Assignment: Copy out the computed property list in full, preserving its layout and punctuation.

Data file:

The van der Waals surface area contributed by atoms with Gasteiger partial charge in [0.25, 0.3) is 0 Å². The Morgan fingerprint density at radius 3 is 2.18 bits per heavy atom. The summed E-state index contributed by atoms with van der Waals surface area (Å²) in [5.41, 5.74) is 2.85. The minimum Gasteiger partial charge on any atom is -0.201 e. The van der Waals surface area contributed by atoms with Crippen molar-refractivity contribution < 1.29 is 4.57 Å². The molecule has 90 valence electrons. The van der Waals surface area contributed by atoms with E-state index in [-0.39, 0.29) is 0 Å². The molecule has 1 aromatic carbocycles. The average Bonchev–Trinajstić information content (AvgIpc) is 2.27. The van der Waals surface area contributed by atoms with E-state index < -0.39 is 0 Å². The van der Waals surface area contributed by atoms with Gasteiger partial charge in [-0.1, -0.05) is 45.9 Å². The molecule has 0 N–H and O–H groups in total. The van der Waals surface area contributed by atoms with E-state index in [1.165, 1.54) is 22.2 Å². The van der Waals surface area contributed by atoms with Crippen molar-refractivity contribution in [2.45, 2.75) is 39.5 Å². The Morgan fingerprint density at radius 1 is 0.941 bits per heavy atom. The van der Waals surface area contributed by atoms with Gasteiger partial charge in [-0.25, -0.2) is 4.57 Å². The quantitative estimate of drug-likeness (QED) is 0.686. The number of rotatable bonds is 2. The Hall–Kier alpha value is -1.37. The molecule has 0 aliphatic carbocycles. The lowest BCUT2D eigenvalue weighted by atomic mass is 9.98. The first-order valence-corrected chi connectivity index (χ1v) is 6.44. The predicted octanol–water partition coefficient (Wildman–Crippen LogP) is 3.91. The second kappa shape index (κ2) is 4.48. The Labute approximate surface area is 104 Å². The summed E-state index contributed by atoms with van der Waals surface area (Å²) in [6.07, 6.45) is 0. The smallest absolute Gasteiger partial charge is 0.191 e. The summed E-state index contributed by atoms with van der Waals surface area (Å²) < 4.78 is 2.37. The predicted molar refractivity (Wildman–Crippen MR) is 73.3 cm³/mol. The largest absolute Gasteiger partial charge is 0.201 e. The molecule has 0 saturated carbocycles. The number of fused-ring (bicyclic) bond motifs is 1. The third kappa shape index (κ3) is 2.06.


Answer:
The van der Waals surface area contributed by atoms with Gasteiger partial charge in [0.25, 0.3) is 0 Å². The Morgan fingerprint density at radius 3 is 2.18 bits per heavy atom. The summed E-state index contributed by atoms with van der Waals surface area (Å²) in [5.41, 5.74) is 2.85. The minimum Gasteiger partial charge on any atom is -0.201 e. The van der Waals surface area contributed by atoms with Crippen molar-refractivity contribution < 1.29 is 4.57 Å². The molecule has 90 valence electrons. The van der Waals surface area contributed by atoms with E-state index in [-0.39, 0.29) is 0 Å². The molecule has 1 aromatic carbocycles. The average Bonchev–Trinajstić information content (AvgIpc) is 2.27. The van der Waals surface area contributed by atoms with E-state index < -0.39 is 0 Å². The van der Waals surface area contributed by atoms with Gasteiger partial charge in [-0.1, -0.05) is 45.9 Å². The molecule has 0 N–H and O–H groups in total. The van der Waals surface area contributed by atoms with E-state index in [1.165, 1.54) is 22.2 Å². The van der Waals surface area contributed by atoms with Crippen molar-refractivity contribution in [2.45, 2.75) is 39.5 Å². The Morgan fingerprint density at radius 1 is 0.941 bits per heavy atom. The van der Waals surface area contributed by atoms with Gasteiger partial charge in [-0.25, -0.2) is 4.57 Å². The quantitative estimate of drug-likeness (QED) is 0.686. The number of rotatable bonds is 2. The Hall–Kier alpha value is -1.37. The molecule has 0 aliphatic carbocycles. The lowest BCUT2D eigenvalue weighted by atomic mass is 9.98. The first-order valence-corrected chi connectivity index (χ1v) is 6.44. The predicted octanol–water partition coefficient (Wildman–Crippen LogP) is 3.91. The second kappa shape index (κ2) is 4.48. The Labute approximate surface area is 104 Å². The summed E-state index contributed by atoms with van der Waals surface area (Å²) in [6.07, 6.45) is 0. The smallest absolute Gasteiger partial charge is 0.191 e. The summed E-state index contributed by atoms with van der Waals surface area (Å²) < 4.78 is 2.37. The predicted molar refractivity (Wildman–Crippen MR) is 73.3 cm³/mol. The largest absolute Gasteiger partial charge is 0.201 e. The molecule has 0 saturated carbocycles. The number of fused-ring (bicyclic) bond motifs is 1. The third kappa shape index (κ3) is 2.06.